Getting a complex marketing message across in the whole bean specialty coffee market is not all that easy however; adding value involves more than simply increasing the price. First of all, in the world of green coffee buyers and sellers the message is usually short. A quick cupping and a price quote are usually all the information exchange that needs to occur before a transaction is concluded.

When the price does stands out there's a whole lot more explaining to do and green coffee buyers are often not inclined to listen. Likewise, sellers are often uncomfortable taking time away from potentially larger sales of cheaper coffees to spend their time flogging a few boutique coffees.

Further, even if the buyer takes on a bag of a premium green coffee it does not mean that the coffee will sell. Typically the bag of premium coffee is left to fend for itself amongst all the other coffees being offered by the retailer. Given that most of the other coffees are more familiar to the consumer and less expensive, it is not difficult to predict how fast the new, unusual premium coffee will sell.

With many of the coffees a sample tasting is enough to convince the consumer that the coffee is worth the premium asked. If the coffee has an unusual taste or is exceptionally pricey, however, a taste may not be enough. Finally, even if the consumer likes the coffee a sale may not occur if the salesclerk doesn't know anything about the coffee, or does not seem personally sold on the product.

Dedicating staff to marketing and training has become an increasingly typical solution to the problems outlined above. These trainings are utilized both as sales pitches if it is the initial presentation and as follow-up seminars if they are repeated designed to help retail sales staff members learn about the coffee, taste it and hopefully develop a positive attitude toward the coffee.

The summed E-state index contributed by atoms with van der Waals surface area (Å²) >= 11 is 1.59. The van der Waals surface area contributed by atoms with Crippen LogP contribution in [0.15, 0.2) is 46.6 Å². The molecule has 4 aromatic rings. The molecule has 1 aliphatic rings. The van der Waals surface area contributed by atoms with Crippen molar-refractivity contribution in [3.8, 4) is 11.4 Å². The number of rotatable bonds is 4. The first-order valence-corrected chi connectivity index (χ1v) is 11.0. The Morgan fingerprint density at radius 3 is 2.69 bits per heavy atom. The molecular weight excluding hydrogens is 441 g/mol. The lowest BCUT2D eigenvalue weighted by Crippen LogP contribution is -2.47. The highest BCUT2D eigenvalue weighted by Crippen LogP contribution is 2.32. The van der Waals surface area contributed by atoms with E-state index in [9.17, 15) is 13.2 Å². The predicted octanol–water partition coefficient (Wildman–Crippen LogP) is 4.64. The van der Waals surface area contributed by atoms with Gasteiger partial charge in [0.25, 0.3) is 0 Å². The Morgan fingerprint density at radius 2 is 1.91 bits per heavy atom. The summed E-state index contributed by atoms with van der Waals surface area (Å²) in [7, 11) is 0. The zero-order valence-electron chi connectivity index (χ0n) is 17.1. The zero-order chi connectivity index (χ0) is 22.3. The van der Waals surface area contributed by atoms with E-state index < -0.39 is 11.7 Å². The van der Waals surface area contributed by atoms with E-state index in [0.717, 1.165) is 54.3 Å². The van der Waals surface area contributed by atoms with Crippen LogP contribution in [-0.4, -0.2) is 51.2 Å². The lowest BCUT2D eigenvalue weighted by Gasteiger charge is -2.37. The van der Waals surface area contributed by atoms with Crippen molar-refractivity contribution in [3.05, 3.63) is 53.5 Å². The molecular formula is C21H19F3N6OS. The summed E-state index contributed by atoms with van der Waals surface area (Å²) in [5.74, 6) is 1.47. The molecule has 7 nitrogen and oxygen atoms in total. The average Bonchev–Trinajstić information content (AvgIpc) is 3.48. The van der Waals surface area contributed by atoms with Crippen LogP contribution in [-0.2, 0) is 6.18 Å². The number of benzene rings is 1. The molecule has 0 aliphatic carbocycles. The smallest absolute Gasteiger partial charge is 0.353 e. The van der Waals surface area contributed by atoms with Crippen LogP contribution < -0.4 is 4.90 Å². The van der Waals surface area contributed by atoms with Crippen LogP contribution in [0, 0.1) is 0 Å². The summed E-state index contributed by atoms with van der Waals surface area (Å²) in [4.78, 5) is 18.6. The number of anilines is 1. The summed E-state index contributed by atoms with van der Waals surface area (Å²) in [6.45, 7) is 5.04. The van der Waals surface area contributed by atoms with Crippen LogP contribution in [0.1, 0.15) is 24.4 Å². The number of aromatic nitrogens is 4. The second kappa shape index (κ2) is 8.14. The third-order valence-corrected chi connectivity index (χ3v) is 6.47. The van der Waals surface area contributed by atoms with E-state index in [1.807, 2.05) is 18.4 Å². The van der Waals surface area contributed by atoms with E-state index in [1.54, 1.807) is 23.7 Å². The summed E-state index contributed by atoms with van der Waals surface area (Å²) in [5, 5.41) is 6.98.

"We feel that we have an excellent coffee with a unique and delightful taste," notes Atilio Cardinali, marketing director for Fazenda Vista Alegre, "But without the sales staff's ability to help consumers understand why this coffee is so unique the message does not always get across. People first have to taste the coffee but they also have to understand that it is O.K. to like it. We also feel that the coffee is easier to appreciate once it is understood why it tastes so different. Our new training program is designed to address these concerns and help our customers sell more of our coffee."

The benefit many retailers are finding, according to Cardinali, is not entirely expected, "What we have learned is that once a store's sales staff gets enthusiastic about one coffee they become more actively involved in selling all the coffees. As a result of the training program we are seeing increases at our customers' stores across the entire whole bean line-up. Also, many retailers have adopted a regular series of seminars for their sales staff based on the initial success of our limited trial."

Just as the business of retailing coffee is changing so too, it seems, is the business of the green coffee dealer.
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Title Annotation:Fazenda Vista Alegre offer training program in selling higher-priced gourmet coffees in difficult market conditions by emphasizing the coffee's value added attributes
Publication:Tea & Coffee Trade Journal
Date:Nov 1, 1992
Previous Article:The bank oriented roaster environment: part 1.